Redcoats, Colonists and the "kinder, gentler" way to fight wars.

@ParaTed2k (22977)
Sheboygan, Wisconsin
August 27, 2009 7:35am CST
The stories have been handed down since the beginning of the United States. In the Revolutionary War, the "Redcoats" stood in lines shooting across the field, while the Colonists used tactics of "cover" and "Concealment" learned from the tribes. We often laugh and wonder why anyone would consider that a good way to win a battle, much less a war. Today we have people who demand a return to that way of fighting, except they want the US to be the Redcoats, and anyone who wants to bag a few (or a few thousand) the colonists. They make excuses why the "bad guys" can get away with all manner of horrors, but if we don't fight the "chivary" war, we are evil. We have "leaders" who demand "Justice" for our troops, but also demand kinder and gentler treatment of even the most vile leaders of Al Qaeda, the Taliban and other groups. We have calls for investigations, which could even include releasing the names of CIA operatives (yeah, the ones who really do field work, not the "covert" status of Valarie Plamme). Of course, those investigations can't include anyone that is actually responsible for overseeing the use of government funds, assets and personnel. We can investigate the agent, but how can we ever hold people in Congress...even those with first hand knowledge and given consent of the alledged gaining of lifesaving information. What they want is for our CIA agents and troops to stand up on the battlefield as our own leaders and incompetent press take shots at them.
1 person likes this
3 responses
@xfahctor (14126)
• Lancaster, New Hampshire
29 Aug 09
I believe the decision to use our military should always be made with the greatest prudence, the deepest of thought and discussion, and with as much reluctance as one applies to the taking of any life. But, once that decision is made, I believe it is a crime to send our soldiers in to harm's way with tied hands, rediculaously restrictive rules of engagement and to expect them to put the life and rights of the enemy above their own. One of the biggest gripes I had with that idiot, Donald Rumsfeld was that was EXACTLY how he thought we should fight a war and it cost us dearly in Iraq durring the first part of the war, I think that alone should get him prosecuted for negligence.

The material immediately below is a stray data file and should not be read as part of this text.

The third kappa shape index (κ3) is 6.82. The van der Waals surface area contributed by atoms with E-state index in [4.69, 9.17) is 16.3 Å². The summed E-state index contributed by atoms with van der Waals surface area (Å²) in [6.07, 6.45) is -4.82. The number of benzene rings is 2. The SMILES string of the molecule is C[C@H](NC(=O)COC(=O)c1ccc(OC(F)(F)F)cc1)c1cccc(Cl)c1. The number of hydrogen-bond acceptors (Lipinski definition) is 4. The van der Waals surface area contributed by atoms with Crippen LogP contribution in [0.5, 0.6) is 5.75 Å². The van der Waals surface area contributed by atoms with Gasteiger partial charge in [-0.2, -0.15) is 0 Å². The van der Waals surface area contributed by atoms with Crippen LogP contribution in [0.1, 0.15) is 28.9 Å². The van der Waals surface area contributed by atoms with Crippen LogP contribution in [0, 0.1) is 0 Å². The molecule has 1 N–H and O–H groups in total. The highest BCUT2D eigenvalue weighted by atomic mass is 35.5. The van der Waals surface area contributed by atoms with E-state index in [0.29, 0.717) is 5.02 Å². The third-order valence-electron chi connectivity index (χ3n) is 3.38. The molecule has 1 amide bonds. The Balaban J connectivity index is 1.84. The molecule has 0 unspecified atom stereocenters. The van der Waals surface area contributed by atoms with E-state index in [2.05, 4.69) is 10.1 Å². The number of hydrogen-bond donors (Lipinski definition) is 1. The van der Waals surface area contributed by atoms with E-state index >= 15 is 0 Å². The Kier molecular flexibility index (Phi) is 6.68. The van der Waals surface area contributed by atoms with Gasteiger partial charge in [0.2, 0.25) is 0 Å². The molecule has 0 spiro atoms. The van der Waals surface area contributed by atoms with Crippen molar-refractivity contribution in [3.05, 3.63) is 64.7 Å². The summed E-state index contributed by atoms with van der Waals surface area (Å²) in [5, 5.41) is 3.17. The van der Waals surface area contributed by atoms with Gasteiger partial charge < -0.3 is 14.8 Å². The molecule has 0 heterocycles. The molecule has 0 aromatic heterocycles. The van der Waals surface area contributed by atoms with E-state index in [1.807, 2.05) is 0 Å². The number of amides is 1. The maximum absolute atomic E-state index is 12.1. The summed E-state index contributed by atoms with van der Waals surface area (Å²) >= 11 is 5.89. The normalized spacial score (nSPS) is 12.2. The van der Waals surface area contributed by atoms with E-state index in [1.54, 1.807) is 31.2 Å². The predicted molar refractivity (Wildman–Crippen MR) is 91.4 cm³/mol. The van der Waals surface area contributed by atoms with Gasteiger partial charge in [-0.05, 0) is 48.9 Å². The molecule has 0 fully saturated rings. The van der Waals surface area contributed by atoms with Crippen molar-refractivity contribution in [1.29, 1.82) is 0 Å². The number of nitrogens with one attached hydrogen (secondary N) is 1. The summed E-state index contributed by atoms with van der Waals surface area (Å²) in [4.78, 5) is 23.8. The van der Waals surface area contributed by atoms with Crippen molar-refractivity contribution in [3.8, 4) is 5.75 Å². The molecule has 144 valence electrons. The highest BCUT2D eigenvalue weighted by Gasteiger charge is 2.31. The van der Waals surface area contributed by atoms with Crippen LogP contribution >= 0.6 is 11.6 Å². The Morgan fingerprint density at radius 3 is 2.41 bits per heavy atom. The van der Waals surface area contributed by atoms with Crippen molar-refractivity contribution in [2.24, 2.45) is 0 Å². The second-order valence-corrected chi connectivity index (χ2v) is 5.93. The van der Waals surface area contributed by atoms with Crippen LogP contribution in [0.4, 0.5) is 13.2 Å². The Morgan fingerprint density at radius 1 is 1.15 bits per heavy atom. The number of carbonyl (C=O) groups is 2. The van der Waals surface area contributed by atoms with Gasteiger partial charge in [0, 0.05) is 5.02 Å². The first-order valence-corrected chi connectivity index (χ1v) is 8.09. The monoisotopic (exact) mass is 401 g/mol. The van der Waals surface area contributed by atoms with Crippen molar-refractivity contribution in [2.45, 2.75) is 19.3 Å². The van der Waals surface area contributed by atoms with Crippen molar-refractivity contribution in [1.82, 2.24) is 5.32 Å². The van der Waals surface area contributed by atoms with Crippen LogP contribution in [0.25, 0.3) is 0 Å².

@ParaTed2k (22977)
• Sheboygan, Wisconsin
30 Aug 09
Yup, that's where Rumsfeld lost my support too.
@Maggiepie (7816)
• United States
29 Aug 09
[b]It's time. I dare not specify for what, since these words are monitored...but those who have ears to hear...know of what I speak. It's time. IT'S TIME. IT'S TIME. Maggiepie "WHERE'S THE BIRTH CERTIFICATE?"[/b]
@iriscot (1290)
• United States
27 Aug 09
Ted, I may be wrong but wasn't the primary goal of the CIA agents to gather information while being behind the enemy lines. I have no problem with covert operations when they are going after the bad guys, and even taking them out. And I have no problem with things such as that being kept under cover. I believe it was Napoleon who stressed that: If I have more soldiers facing yours, I will eventually win, we know he was wrong. They used the same old tactics during the Civil War, instead of taking a defensive position as he normally did, General Lee lost the battle of Gettysburg by using the "red coats" tactics. My great grandfather from Mississippi lost his left arm and was wounded in the left leg in that charge up the hill. Dumb decisiona are made by our Generals and leaders all of the time it seems. As far as any covert operations by CIA agents who have infiltrated the enemy lines and collected information or carried out excersizes against Bin Laden or Al Qaeda, I definately think the press should keep their nose out of the situation.